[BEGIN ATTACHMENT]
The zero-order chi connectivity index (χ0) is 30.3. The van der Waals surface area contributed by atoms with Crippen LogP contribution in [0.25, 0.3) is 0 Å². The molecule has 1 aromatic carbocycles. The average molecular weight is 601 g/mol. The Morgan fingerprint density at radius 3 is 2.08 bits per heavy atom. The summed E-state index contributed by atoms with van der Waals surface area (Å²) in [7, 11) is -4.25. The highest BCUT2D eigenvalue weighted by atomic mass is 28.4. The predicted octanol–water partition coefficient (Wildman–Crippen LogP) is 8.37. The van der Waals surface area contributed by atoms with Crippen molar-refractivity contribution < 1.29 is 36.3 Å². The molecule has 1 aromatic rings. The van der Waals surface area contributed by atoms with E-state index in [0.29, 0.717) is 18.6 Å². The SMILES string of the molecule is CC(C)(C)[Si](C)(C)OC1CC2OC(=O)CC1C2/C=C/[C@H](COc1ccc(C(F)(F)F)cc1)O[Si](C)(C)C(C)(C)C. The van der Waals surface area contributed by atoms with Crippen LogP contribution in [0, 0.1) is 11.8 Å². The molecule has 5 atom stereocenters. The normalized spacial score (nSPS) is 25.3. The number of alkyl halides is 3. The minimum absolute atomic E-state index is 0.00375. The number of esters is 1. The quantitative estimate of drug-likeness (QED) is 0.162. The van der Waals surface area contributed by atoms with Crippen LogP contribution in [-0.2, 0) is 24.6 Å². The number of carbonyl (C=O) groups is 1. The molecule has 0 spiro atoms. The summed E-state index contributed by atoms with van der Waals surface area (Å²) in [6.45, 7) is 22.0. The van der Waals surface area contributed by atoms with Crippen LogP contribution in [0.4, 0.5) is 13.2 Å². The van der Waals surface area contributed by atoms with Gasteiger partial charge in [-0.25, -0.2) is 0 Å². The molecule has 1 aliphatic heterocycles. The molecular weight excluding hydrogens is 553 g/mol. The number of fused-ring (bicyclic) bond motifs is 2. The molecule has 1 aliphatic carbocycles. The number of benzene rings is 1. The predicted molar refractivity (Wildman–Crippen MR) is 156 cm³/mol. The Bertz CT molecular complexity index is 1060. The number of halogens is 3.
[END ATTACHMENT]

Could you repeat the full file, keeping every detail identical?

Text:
The zero-order chi connectivity index (χ0) is 30.3. The van der Waals surface area contributed by atoms with Crippen LogP contribution in [0.25, 0.3) is 0 Å². The molecule has 1 aromatic carbocycles. The average molecular weight is 601 g/mol. The Morgan fingerprint density at radius 3 is 2.08 bits per heavy atom. The summed E-state index contributed by atoms with van der Waals surface area (Å²) in [7, 11) is -4.25. The highest BCUT2D eigenvalue weighted by atomic mass is 28.4. The predicted octanol–water partition coefficient (Wildman–Crippen LogP) is 8.37. The van der Waals surface area contributed by atoms with Crippen molar-refractivity contribution < 1.29 is 36.3 Å². The molecule has 1 aromatic rings. The van der Waals surface area contributed by atoms with E-state index in [0.29, 0.717) is 18.6 Å². The SMILES string of the molecule is CC(C)(C)[Si](C)(C)OC1CC2OC(=O)CC1C2/C=C/[C@H](COc1ccc(C(F)(F)F)cc1)O[Si](C)(C)C(C)(C)C. The van der Waals surface area contributed by atoms with Crippen LogP contribution in [0, 0.1) is 11.8 Å². The molecule has 5 atom stereocenters. The normalized spacial score (nSPS) is 25.3. The number of alkyl halides is 3. The minimum absolute atomic E-state index is 0.00375. The number of esters is 1. The quantitative estimate of drug-likeness (QED) is 0.162. The van der Waals surface area contributed by atoms with Crippen LogP contribution in [-0.2, 0) is 24.6 Å². The number of carbonyl (C=O) groups is 1. The molecule has 0 spiro atoms. The summed E-state index contributed by atoms with van der Waals surface area (Å²) in [6.45, 7) is 22.0. The van der Waals surface area contributed by atoms with Crippen LogP contribution in [0.4, 0.5) is 13.2 Å². The van der Waals surface area contributed by atoms with Gasteiger partial charge in [-0.25, -0.2) is 0 Å². The molecule has 1 aliphatic heterocycles. The molecular weight excluding hydrogens is 553 g/mol. The number of fused-ring (bicyclic) bond motifs is 2. The molecule has 1 aliphatic carbocycles. The number of benzene rings is 1. The predicted molar refractivity (Wildman–Crippen MR) is 156 cm³/mol. The Bertz CT molecular complexity index is 1060. The number of halogens is 3.